Plan for the worst and hope for the best is one of the most hauntingly familiar sayings. Since my Dad was diagnosed I must have said this a thousand times. So sorry for the trouble you are having. My dad's progression seems to be very fast - it's scary. It seems like we just have to take it one day at a time and deal with each symptom as it comes up and find out what works best each time. Not much help to you I'm afraid - I've often wondered why the progression is so different with each individual. Dad's right leg and left arm/hand give him the most difficulty, but swallowing and phlegm are fast becoming a concern. I've been told that it's unusual for a patient to have trouble with both (they say it's usually one or the other) but we're finding that is not so in Dads case.
Best of luck to you...take care.
Thank you. Your Dad is lucky that he has someone who is willing to learn about his condition and able to help with his care. He must be a special guy!
CindyM said:
...After we were able to document the weakness, my DR showed me where my muscles fasciculate. I got used to that. Now my newest symptom is spasms. I may have to give up driving since my legs spasm to the point where I cannot reach the gas pedal. Had to coast to the side of the road a couple of times last week. So my question is: what usually happens next? I say "usually" since, as GrampAL says, we are all different but similar.

So, to recap: my "progression" such as it is, is this; weakness, fasciculations, spasms. Can anybody tell me what comes next? Thanks for allthe support and info on this forum.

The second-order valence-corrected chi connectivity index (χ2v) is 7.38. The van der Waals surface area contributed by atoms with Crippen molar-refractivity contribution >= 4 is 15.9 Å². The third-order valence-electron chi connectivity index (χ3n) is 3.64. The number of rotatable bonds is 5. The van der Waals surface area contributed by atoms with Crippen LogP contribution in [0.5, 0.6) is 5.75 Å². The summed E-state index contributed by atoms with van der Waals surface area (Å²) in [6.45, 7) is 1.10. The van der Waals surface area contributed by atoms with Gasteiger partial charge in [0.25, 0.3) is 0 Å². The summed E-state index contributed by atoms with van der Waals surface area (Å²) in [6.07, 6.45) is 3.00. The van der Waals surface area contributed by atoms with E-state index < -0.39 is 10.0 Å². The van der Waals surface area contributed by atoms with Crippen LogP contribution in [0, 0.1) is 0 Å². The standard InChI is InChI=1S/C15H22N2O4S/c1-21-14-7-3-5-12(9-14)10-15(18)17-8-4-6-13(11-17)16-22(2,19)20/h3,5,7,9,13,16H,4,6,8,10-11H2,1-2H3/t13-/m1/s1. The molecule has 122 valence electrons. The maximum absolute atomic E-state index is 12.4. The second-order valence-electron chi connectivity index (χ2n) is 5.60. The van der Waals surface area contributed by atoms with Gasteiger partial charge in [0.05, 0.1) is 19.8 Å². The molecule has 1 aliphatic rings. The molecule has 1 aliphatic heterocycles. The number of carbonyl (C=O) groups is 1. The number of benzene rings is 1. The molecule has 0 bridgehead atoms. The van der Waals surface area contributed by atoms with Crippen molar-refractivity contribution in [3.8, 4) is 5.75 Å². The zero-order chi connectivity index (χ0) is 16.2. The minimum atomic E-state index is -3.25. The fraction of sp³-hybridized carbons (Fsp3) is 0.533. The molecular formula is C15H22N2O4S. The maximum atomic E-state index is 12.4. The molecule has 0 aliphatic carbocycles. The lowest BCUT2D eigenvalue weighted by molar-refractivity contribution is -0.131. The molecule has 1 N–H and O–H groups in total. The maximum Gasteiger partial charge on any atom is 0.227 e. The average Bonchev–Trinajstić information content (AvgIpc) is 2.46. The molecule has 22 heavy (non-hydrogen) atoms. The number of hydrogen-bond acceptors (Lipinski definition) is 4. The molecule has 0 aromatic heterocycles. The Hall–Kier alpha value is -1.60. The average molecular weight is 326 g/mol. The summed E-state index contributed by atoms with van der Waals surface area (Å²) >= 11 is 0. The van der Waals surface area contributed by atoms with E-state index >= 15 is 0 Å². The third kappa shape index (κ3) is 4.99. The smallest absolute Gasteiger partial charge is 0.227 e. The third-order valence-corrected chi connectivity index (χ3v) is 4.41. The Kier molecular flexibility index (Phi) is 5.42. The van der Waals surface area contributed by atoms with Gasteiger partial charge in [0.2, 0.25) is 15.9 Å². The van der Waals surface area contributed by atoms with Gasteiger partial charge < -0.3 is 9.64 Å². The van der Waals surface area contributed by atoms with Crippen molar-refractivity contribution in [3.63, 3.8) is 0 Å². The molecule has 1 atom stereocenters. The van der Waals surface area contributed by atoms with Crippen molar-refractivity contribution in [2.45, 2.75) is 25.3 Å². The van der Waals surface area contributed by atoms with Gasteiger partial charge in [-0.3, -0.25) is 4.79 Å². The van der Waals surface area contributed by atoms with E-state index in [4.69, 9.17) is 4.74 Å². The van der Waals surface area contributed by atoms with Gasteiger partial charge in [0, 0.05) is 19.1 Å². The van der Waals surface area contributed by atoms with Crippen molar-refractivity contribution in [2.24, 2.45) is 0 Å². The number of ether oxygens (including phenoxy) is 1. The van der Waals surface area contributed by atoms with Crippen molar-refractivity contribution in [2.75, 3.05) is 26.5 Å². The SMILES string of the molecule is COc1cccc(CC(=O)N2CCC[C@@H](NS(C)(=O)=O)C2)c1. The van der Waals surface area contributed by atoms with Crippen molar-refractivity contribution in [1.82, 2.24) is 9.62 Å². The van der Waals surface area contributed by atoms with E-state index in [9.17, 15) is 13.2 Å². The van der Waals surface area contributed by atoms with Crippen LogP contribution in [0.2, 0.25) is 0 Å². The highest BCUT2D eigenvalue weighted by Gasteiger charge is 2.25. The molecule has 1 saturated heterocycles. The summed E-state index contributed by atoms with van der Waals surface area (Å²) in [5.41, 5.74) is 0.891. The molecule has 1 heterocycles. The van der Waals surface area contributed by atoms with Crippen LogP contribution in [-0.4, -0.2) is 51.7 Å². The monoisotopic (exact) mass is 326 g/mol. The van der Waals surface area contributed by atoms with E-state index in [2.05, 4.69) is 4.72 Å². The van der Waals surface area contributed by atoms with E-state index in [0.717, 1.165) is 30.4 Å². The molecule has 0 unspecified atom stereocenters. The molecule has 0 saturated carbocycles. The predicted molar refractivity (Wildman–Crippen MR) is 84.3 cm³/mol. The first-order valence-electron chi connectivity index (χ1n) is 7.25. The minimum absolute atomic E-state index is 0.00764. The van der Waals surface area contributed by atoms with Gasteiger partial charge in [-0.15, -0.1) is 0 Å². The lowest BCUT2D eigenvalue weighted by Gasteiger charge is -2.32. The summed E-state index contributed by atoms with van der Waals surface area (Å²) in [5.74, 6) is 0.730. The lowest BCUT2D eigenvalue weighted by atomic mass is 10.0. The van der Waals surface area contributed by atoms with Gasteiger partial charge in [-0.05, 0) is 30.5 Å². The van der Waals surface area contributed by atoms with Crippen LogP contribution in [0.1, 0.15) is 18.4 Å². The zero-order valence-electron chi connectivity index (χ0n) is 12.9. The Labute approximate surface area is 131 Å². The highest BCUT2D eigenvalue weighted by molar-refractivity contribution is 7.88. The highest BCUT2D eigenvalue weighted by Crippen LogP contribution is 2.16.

Cindy, by "spasms" do you mean clonus or cramping. Clonus is a rapid spasticity that is not painful. I sometimes get clonus in my legs first thing in the morning when getting out of bed. I can sometimes stop it by pressing the spasming leg firmly on the floor. I get it more when I am cold and, as I say, first thing in the morning. Mine began about 2 years ago and varies but overall hasn't got much worse. If you mean cramping then my experience is that it lasted about 2 years gradually getting less intense, I guess as one loses muscle neurons to cause the cramping. In way, cramping, as painful as it is, is a good sign. I don't know what will come next other than continuing loss of strength. A note on your driving though. If you don't have clonus or cramping in your arms (I don't) you can easily purchase hand controls for your vehicle that will let you drive without the use of your legs. I have them in my wheelchair van. They are cheap, quickly installed and easy to use. I don't know what province you are in but Hertz has them available on their cars in Toronto for no extra charge if you want to try them out. Maybe all Hertz locations have them; I just happened to stumble across them (so to speak) at the Toronto airport this summer. One of the nice features of them is that able-bodied drivers can ignore them and use the foot pedals. For that matter you can use them only when you need them and use the foot pedals the rest of the time.